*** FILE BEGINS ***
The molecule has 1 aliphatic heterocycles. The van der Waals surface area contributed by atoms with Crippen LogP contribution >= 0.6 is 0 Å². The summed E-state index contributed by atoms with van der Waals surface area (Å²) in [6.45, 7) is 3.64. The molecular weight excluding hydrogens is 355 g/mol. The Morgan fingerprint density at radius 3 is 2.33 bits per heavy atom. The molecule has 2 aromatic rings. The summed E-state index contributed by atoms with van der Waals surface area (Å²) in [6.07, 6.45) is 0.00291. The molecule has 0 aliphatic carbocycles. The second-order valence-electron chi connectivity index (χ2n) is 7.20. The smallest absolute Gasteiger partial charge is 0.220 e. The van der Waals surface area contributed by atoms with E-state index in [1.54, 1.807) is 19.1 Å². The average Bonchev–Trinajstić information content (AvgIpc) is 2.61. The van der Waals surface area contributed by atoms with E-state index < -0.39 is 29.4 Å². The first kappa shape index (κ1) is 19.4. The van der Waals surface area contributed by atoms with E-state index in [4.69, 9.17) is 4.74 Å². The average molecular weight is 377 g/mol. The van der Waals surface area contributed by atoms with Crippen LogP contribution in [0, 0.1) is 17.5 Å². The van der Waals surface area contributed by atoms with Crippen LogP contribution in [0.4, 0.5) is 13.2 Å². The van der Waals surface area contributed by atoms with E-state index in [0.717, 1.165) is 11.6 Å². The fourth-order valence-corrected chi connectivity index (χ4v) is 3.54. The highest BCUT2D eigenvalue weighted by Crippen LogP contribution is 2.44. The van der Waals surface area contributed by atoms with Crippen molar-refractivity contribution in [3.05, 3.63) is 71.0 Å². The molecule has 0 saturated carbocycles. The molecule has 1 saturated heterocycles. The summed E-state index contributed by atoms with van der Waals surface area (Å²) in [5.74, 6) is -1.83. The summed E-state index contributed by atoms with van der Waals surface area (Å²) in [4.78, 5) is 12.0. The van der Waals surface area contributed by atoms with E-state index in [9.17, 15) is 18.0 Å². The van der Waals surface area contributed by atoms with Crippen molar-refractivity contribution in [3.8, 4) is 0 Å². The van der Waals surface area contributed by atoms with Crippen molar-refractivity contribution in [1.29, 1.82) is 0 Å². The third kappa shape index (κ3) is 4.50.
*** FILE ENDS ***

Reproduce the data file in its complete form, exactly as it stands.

The molecule has 1 aliphatic heterocycles. The van der Waals surface area contributed by atoms with Crippen LogP contribution >= 0.6 is 0 Å². The summed E-state index contributed by atoms with van der Waals surface area (Å²) in [6.45, 7) is 3.64. The molecular weight excluding hydrogens is 355 g/mol. The Morgan fingerprint density at radius 3 is 2.33 bits per heavy atom. The molecule has 2 aromatic rings. The summed E-state index contributed by atoms with van der Waals surface area (Å²) in [6.07, 6.45) is 0.00291. The molecule has 0 aliphatic carbocycles. The second-order valence-electron chi connectivity index (χ2n) is 7.20. The smallest absolute Gasteiger partial charge is 0.220 e. The van der Waals surface area contributed by atoms with E-state index in [1.54, 1.807) is 19.1 Å². The average Bonchev–Trinajstić information content (AvgIpc) is 2.61. The van der Waals surface area contributed by atoms with E-state index < -0.39 is 29.4 Å². The first kappa shape index (κ1) is 19.4. The van der Waals surface area contributed by atoms with E-state index in [4.69, 9.17) is 4.74 Å². The average molecular weight is 377 g/mol. The van der Waals surface area contributed by atoms with Crippen LogP contribution in [0, 0.1) is 17.5 Å². The van der Waals surface area contributed by atoms with Crippen LogP contribution in [0.4, 0.5) is 13.2 Å². The van der Waals surface area contributed by atoms with E-state index in [0.717, 1.165) is 11.6 Å². The fourth-order valence-corrected chi connectivity index (χ4v) is 3.54. The highest BCUT2D eigenvalue weighted by Crippen LogP contribution is 2.44. The van der Waals surface area contributed by atoms with Crippen molar-refractivity contribution in [3.05, 3.63) is 71.0 Å². The molecule has 0 saturated carbocycles. The molecule has 1 saturated heterocycles. The summed E-state index contributed by atoms with van der Waals surface area (Å²) in [5.74, 6) is -1.83. The summed E-state index contributed by atoms with van der Waals surface area (Å²) in [4.78, 5) is 12.0. The van der Waals surface area contributed by atoms with E-state index in [9.17, 15) is 18.0 Å². The van der Waals surface area contributed by atoms with Crippen molar-refractivity contribution in [3.8, 4) is 0 Å². The van der Waals surface area contributed by atoms with Crippen molar-refractivity contribution in [1.29, 1.82) is 0 Å². The third kappa shape index (κ3) is 4.50.